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This is a collection of articles from a scientific medical journal that, for the most part, don’t have a thing to do with science or medicine. Why? This is how the author, R. Scott Anderson MD explains it:
“What is it about our lives that prepare us to be physicians? Is can’t simply be our education, and it had to be there before medicine was our vocation? It happens all around us every day we practice, and I don’t think it will stop when we retire. We are what we are because of the millions of tiny incidents in our lives that build up like threads woven into a fabric. That fabric of what we are is what allows us to function as the physicians we can become. It is like taking thread to make a cloth, then taking that cloth and making a garment. Medicine we think of as a white coat, but it just looks white because each thread, although it’s a different color, shines with promise and adds to the whole. I want to show it all, the threads, the fabric, all of it. Not just the coat.”
One thing we know for sure is that laughter is the best remedy for small and large-scale blues. The Uncommon Thread, Dr. R. Scott Anderson’s new collection of essays, compiled from his longtime column in the respected Mississippi State Medical Association Journal, provides bite-size laughs, aha moments, and surprises perfect for consuming in short jags.
Doctors are strangers to their patients today and it is no wonder, with the average office visit lasting between thirteen and sixteen minutes, during which the doctor barely looks up, dictates a stream of unintelligible medical lingo into his/her computer, consults their smart phone and rushes out the door (a minimum of seventeen patients per day is reportedly needed to make ends meet in 2012). At least some of the mystery is being revealed as we’re afforded a peek behind the stethoscope, with the surge of memoirs, essay collections, and daily newspapers and literary journals printing personal essays by physicians. The Uncommon Thread is a highly readable and personal collection by a doctor who rolls up his sleeves, bares his soul, and takes the reader along for a raucous, contemporary, and unique ride.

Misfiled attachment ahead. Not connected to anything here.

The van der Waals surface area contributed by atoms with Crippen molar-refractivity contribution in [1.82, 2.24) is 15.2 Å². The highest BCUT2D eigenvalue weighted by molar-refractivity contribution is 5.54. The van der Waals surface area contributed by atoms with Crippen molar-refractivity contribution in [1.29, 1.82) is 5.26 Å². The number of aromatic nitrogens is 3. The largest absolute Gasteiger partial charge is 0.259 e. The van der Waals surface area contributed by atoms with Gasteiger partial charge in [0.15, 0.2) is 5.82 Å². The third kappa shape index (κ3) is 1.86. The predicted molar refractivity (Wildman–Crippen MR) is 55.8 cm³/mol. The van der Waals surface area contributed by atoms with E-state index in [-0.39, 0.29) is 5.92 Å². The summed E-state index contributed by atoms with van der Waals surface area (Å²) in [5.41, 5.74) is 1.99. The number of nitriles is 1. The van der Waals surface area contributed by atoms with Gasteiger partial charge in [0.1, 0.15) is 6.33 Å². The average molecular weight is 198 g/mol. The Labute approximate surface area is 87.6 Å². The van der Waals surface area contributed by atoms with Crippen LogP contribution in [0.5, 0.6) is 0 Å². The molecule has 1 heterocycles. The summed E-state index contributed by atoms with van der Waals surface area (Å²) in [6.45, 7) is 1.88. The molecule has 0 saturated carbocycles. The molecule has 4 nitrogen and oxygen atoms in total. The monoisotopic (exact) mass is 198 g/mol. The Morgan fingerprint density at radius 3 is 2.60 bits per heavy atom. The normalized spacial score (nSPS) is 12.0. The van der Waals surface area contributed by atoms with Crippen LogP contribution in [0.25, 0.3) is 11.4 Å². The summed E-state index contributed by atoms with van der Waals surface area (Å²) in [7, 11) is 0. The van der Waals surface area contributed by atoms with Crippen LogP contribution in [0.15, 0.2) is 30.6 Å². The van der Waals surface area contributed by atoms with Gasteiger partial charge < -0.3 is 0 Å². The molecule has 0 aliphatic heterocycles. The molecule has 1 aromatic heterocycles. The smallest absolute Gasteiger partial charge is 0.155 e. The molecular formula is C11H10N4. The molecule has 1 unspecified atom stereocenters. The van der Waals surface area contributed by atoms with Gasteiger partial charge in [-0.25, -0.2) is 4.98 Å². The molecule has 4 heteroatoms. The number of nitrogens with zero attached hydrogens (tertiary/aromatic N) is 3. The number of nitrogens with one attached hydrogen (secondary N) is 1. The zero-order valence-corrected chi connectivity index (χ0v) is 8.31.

In “Envy,” Anderson introduces us to two patients in a VA hospital—both suffering from respiratory illness. In less than two pages we meet Mr. Kless and Mr. Thomas, mourn one and berate the other. “According to Plan” includes excellent parenting and life advice, though almost by accident, and humanizes Anderson in his quest for understanding through counseling.
Anderson is a son of the south but his drawl peeks out only now and again as in “Occupy Bourbon Street,” where we meet his buddy Gordon. Essays take the reader to Africa, Italy, and around the United States but Anderson wraps himself in his flag of “Ameriphilia” happy to return home: “I love the USA, I love hamburgers, and I sure do love ice in my Coca-Cola.”
There is not a boring, doctor-ly moment among the forty-plus essays here, all written in friendly, jargon-free prose. Funny but without typical hackneyed doctor jokes, The Uncommon Thread sews together a full life’s experience of family, friends, patients, travels, and just plain living in entertaining snippets.
Gather – Sheila Deeth
A collection of essays, a series of curious insights, a lively, laugh-out-loud tapestry of those uncommon threads that make a real person… Biting humor, lions with biting teeth, bright satire, odd musing’s on the naming of Tom… Yes, these essays do all hang together, somehow, like a family, bound by that glorious thread of sincere humanity.
I wasn’t sure what to expect when I was offered the chance to review R. Scott Anderson’s book of essays. The author’s an oncologist, so I’m curious. He’s a writer from Mississippi, so he carries that Southern literary outlook. He’s worked in the Middle East, Central America, with the NYPD, the SEALS, the Navy’s EOD community and more, so he knows his acronyms and the ways of the world. And he’s got lots of kids.
So what does he write about in his column for Journal of the Mississippi State Medical Association? Well, he writes essays. Sometimes there’s something medical about them. Sometimes they’re set in Africa and the lions are drawing close. Sometimes there are squirrels. There’s an old school bus as well, the odd car accident…
The Uncommon Thread feels like conversations with a curious friend where you quickly find yourself hoping he’ll keep in touch. Laughing over his exploits and disasters, listening as he turns serious, plotting as the threads run wild and wondering how they’ll come back together… Okay, I didn’t love every piece, but I certainly loved the book. I even laughed out loud during the soccer on TV—what heresy!